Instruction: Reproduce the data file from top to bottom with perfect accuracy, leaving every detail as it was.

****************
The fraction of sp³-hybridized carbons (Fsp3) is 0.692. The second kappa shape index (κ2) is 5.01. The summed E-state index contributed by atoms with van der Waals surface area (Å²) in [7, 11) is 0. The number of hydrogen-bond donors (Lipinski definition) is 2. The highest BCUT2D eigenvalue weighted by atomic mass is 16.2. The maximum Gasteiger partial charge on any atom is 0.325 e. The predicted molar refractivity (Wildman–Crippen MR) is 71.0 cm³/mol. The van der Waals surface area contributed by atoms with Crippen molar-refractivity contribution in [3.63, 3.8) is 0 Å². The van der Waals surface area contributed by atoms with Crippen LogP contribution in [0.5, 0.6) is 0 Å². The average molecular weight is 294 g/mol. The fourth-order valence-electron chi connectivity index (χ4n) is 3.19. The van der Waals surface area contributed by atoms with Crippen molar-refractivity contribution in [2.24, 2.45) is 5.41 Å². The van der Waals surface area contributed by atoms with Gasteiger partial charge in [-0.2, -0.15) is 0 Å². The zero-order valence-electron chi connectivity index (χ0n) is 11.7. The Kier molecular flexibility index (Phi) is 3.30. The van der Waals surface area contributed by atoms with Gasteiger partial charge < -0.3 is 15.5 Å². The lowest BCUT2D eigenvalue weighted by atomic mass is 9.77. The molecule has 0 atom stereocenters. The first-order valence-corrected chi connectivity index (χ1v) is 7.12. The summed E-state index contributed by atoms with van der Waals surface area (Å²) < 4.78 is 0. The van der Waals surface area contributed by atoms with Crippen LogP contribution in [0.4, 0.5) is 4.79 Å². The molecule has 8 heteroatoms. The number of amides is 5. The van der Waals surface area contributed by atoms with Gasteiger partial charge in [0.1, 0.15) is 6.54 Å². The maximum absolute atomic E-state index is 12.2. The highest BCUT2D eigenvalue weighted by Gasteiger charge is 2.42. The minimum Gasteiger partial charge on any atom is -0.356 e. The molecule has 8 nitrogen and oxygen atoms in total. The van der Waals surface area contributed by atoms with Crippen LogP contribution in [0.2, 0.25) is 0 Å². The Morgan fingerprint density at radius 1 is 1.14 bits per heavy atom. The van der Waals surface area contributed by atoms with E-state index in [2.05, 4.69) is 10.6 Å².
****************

The fraction of sp³-hybridized carbons (Fsp3) is 0.692. The second kappa shape index (κ2) is 5.01. The summed E-state index contributed by atoms with van der Waals surface area (Å²) in [7, 11) is 0. The number of hydrogen-bond donors (Lipinski definition) is 2. The highest BCUT2D eigenvalue weighted by atomic mass is 16.2. The maximum Gasteiger partial charge on any atom is 0.325 e. The predicted molar refractivity (Wildman–Crippen MR) is 71.0 cm³/mol. The van der Waals surface area contributed by atoms with Crippen molar-refractivity contribution in [3.63, 3.8) is 0 Å². The van der Waals surface area contributed by atoms with Crippen LogP contribution in [0.5, 0.6) is 0 Å². The average molecular weight is 294 g/mol. The fourth-order valence-electron chi connectivity index (χ4n) is 3.19. The van der Waals surface area contributed by atoms with Crippen molar-refractivity contribution in [2.24, 2.45) is 5.41 Å². The van der Waals surface area contributed by atoms with Gasteiger partial charge in [-0.2, -0.15) is 0 Å². The zero-order valence-electron chi connectivity index (χ0n) is 11.7. The Kier molecular flexibility index (Phi) is 3.30. The van der Waals surface area contributed by atoms with Gasteiger partial charge < -0.3 is 15.5 Å². The lowest BCUT2D eigenvalue weighted by atomic mass is 9.77. The molecule has 0 atom stereocenters. The first-order valence-corrected chi connectivity index (χ1v) is 7.12. The summed E-state index contributed by atoms with van der Waals surface area (Å²) < 4.78 is 0. The van der Waals surface area contributed by atoms with Crippen LogP contribution in [0.4, 0.5) is 4.79 Å². The molecule has 8 heteroatoms. The number of amides is 5. The van der Waals surface area contributed by atoms with Gasteiger partial charge in [0.1, 0.15) is 6.54 Å². The maximum absolute atomic E-state index is 12.2. The highest BCUT2D eigenvalue weighted by Gasteiger charge is 2.42. The minimum Gasteiger partial charge on any atom is -0.356 e. The molecule has 8 nitrogen and oxygen atoms in total. The van der Waals surface area contributed by atoms with Crippen LogP contribution in [0.2, 0.25) is 0 Å². The Morgan fingerprint density at radius 1 is 1.14 bits per heavy atom. The van der Waals surface area contributed by atoms with E-state index in [2.05, 4.69) is 10.6 Å².